8 Classic Movies That Inspired Scenes From Public Morals (PHOTOS)
Left: Warner Bros/The Kobal Collection. Right: Jojo Whilden/TNT
When casting Muldoon’s cousin and protégé, Sean (Austin Stowell), the director wanted a tough “Steve McQueen type” reminiscent of the rebel cop McQueen portrayed in 1968’s Bullitt. Appropriately, Sean isn’t the refined type—as proved by the damage he does to the car of a gent he thinks is sleeping with his lady.
Left: Niko Tavernise/TNT. Right: Everett Collection
For Sean’s NYPD frenemy, dapper newbie Shea (Brian Wiles), Burns went for a calmer, cooler, and more collected Paul Newman look (like the one from Harper). Shea’s only bona fides are the strings his high-ranked cop dad pulled, but don’t judge him just yet. “As the show goes on, the one you think is going to be bad will be more of a good guy,” Burns says about Sean and Shea. “And vice versa.”
Left: Jojo Whilden/TNT. Right: ©20th Century Fox/Everett Collection
The French Connection
Muldoon’s partner Charlie Bullman (Michael Rapaport), a big-hearted German-American widower, is outfitted to resemble The French Connection’s NYPD detective Popeye Doyle (Gene Hackman). No, Charlie doesn’t get into a high-speed chase under an elevated train. But the African-American all-girls singing trio at the underground casino he attends is modeled after “The Three Degrees” from the movie's Copacabana scene.
Left: Everett Collection. Right: Niko Tavernise/TNT
What’s good for one reckless young hood, should be good for another, right? Very bad boy Richard Kane (Aaron Dean Eisenberg) causes trouble throughout the city in a black hat similar to the one worn by the self-destructive Johnny Boy (Robert De Niro) in Martin Scorsese’s Mean Streets.
Left: Niko Tavernise/TNT. Right: Mary Evans/Ronald Grant/Everett Collection
Public Morals’ production team couldn’t find the right pool hall to serve as home base for psychopath Mafia scion Rusty (Neal McDonough) and his partner in killing, Uncle Red (Fredric Lehne), so they reconstructed the Ames billiards hall from The Hustler. Burns also wanted the establishment to have the same name, and getting the look just right took a little cinematic trickery. “When [a henchman] gets out of a car, there’s a shot that cranes up the building,” Burns says. “We re-created the original sign using effects.”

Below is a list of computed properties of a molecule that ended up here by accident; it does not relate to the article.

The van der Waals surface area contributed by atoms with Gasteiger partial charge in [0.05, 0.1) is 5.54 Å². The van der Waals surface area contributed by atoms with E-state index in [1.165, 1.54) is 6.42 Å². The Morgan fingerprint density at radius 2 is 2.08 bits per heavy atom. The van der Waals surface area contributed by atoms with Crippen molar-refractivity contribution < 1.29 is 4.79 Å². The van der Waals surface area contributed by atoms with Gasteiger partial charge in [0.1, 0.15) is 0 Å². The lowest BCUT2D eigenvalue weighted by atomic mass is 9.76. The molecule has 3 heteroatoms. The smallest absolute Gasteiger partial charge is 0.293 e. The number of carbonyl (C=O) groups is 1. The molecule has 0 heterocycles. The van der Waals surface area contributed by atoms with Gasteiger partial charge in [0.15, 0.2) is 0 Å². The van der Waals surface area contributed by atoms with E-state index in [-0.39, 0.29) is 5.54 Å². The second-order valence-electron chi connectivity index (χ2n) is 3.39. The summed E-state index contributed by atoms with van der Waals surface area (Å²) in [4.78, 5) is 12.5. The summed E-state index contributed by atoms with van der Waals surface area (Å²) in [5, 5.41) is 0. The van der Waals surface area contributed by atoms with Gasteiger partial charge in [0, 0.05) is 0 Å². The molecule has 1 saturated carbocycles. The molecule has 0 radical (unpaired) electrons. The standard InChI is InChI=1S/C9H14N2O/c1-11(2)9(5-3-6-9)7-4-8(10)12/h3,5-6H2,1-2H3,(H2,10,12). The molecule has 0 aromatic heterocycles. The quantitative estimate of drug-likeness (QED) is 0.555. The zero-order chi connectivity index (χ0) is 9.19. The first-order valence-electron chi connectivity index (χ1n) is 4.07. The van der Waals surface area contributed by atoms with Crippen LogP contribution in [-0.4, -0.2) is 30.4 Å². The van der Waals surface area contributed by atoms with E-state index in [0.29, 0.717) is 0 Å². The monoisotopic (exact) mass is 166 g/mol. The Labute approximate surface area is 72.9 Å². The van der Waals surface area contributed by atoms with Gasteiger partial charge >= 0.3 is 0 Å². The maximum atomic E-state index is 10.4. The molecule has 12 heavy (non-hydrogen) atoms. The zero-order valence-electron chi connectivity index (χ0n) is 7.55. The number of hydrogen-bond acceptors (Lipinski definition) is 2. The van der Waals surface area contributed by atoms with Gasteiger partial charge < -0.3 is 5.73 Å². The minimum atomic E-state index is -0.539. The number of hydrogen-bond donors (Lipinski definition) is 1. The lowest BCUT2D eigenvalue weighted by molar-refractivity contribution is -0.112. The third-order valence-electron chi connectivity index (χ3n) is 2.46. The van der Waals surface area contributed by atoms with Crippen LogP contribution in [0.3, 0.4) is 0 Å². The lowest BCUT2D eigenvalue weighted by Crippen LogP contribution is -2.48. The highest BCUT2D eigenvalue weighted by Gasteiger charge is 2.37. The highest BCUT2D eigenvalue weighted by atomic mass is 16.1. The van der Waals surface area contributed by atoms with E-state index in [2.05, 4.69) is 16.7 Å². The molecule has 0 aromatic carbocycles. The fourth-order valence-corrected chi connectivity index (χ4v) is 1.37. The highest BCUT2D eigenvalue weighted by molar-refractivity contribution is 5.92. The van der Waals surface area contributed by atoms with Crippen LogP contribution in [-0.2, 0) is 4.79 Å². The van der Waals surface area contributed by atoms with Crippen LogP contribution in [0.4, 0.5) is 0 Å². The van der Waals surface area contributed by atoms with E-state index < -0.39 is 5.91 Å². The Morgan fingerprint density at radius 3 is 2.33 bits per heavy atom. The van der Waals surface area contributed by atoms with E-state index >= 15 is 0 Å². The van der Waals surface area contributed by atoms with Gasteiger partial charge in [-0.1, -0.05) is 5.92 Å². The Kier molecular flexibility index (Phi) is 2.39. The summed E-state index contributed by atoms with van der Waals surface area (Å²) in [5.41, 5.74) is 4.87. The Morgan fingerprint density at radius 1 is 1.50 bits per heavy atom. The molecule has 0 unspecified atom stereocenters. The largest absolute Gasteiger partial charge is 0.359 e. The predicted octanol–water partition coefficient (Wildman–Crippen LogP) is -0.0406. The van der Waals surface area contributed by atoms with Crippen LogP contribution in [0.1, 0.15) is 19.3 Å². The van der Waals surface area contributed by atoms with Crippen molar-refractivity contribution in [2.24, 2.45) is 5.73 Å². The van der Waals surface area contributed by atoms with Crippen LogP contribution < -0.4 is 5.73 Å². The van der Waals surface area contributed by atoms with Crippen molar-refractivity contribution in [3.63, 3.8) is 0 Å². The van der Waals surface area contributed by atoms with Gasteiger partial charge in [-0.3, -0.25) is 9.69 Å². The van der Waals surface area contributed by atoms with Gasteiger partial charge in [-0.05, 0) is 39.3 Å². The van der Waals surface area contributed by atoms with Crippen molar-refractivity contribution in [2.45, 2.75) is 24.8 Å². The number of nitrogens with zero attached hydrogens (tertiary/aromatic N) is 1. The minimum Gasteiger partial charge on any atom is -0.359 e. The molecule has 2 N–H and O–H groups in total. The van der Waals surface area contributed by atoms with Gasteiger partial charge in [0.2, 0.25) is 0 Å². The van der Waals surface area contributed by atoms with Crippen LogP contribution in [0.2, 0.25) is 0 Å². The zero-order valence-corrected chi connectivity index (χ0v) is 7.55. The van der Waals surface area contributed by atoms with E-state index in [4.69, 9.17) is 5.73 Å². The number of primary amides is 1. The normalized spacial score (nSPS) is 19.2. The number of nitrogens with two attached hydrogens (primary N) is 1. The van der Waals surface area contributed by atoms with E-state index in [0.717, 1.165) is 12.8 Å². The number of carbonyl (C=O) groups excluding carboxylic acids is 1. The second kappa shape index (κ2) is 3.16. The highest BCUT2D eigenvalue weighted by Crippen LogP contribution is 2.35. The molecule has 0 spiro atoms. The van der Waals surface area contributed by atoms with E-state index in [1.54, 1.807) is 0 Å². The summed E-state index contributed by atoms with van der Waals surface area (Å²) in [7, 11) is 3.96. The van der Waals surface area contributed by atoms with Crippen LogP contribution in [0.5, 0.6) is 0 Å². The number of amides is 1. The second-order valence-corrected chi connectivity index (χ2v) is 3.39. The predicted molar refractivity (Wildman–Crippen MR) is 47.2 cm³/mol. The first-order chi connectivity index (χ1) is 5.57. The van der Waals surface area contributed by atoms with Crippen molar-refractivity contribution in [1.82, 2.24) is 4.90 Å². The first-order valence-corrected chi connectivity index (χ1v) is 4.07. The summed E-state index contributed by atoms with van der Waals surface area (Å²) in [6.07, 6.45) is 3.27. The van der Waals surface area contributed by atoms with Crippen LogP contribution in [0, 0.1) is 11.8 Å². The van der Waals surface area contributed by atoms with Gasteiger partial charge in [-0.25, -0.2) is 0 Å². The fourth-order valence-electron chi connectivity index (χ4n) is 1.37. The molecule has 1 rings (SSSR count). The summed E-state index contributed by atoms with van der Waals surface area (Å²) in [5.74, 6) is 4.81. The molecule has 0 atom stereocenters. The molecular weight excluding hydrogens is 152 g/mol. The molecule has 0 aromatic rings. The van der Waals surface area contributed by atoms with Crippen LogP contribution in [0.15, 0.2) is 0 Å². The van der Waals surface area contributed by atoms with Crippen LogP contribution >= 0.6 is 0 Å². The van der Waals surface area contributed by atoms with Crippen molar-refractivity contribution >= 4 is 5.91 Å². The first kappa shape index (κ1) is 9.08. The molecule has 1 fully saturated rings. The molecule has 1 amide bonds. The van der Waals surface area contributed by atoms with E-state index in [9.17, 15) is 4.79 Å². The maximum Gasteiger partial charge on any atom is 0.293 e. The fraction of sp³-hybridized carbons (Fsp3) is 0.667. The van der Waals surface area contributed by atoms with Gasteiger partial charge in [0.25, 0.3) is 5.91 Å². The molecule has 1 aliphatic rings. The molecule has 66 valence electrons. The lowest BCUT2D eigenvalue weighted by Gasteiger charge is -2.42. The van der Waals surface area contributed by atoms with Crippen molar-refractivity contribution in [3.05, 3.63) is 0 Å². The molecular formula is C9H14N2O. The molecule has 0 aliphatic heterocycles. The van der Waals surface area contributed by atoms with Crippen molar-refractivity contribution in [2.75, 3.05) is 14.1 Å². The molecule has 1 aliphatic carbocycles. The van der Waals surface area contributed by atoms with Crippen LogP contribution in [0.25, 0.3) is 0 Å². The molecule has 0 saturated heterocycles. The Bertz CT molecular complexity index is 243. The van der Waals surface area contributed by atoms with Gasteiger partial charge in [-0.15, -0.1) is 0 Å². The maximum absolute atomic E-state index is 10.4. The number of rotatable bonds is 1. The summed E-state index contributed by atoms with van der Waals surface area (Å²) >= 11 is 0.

Top: TNT. Bottom: Everett Collection
Citywide upheaval and his own impending retirement force Hell’s Kitchen mob boss Patton (Brian Dennehy) to call a meeting of New York’s top capos just like in The Godfather. And also like their cinematic forefathers, the dons are greeted with quite a spread. “The Godfather had a fruit bowl, so we had a fruit bowl,” Burns notes. “These are the things most people would never notice but that we knew cinephiles, once they were told to look for them, would get.”
Left: Jessica Miglio/TNT. Right: Paris Film/Five Film/The Kobal Collection
Belle de Jour
Not all references in Public Morals are to American films. To dress struggling hooker Fortune (Katrina Bowden, left), Burns and his costume director looked at the fashions worn by Catherine Deneuve’s prostitute in Spanish director Luis Buñuel’s Belle de Jour. Burns’s on-screen wife, Christine (Elizabeth Masucci), also takes a few clothing cues from Deneuve, but her look adds inspiration from a more wholesome ’60s icon, Jacqueline Kennedy.
Left: Everett Collection. Right: TNT
Home is definitely where the heart is. Burns has always cited Martin Scorsese as one of his major inspirations, and he references the New Yorker’s films more than once in Public Morals. The most prominent is the Muldoon family’s Hell’s Kitchen apartment (right) which harks back to Jake LaMotta’s abode at the beginning of Raging Bull.
By Aubry D'Arminio
New York City, 1960s: The lights are bright, the bars are inviting and the line of hookers stretches down Broadway as far as the wandering eye can see. Vice cops are aplenty, but arrests are rare. In the new TNT drama Public Morals, the NYPD doesn’t police “victimless crimes,” like gambling and prostitution. Instead, Officer Terry Muldoon (Edward Burns) and his squad regulate them alongside the local mob. The factions have an uneasy bonhomie that’s kiboshed after a vicious brawl inside a Mafia-run pool hall—which cinephiles might notice looks a lot like the one in The Hustler.
Any filmmaker worth his weight in popcorn can name a Paul Newman flick. But Public Morals creator Burns can also tell you who plays his nemesis (in The Hustler, it’s Jackie Gleason as Minnesota Fats) and where they face off (the Ames billiards hall). Burns’s first TV series was bound to be full of movie references. “I had 30 years of obsessions and a place to finally show them,” the writer-director-actor says. “I looked for ways to give little winks to the films that made me want to make movies. You can’t do that in a film, because you’d just be copying other movies. But with a 10-episode television series, you have the license to say, ‘We’re doing an homage.’” In the photo gallery above, see a sampling of those many tributes.
Public Morals, Series premiere, Tuesday, Aug. 25, 10/9c, TNT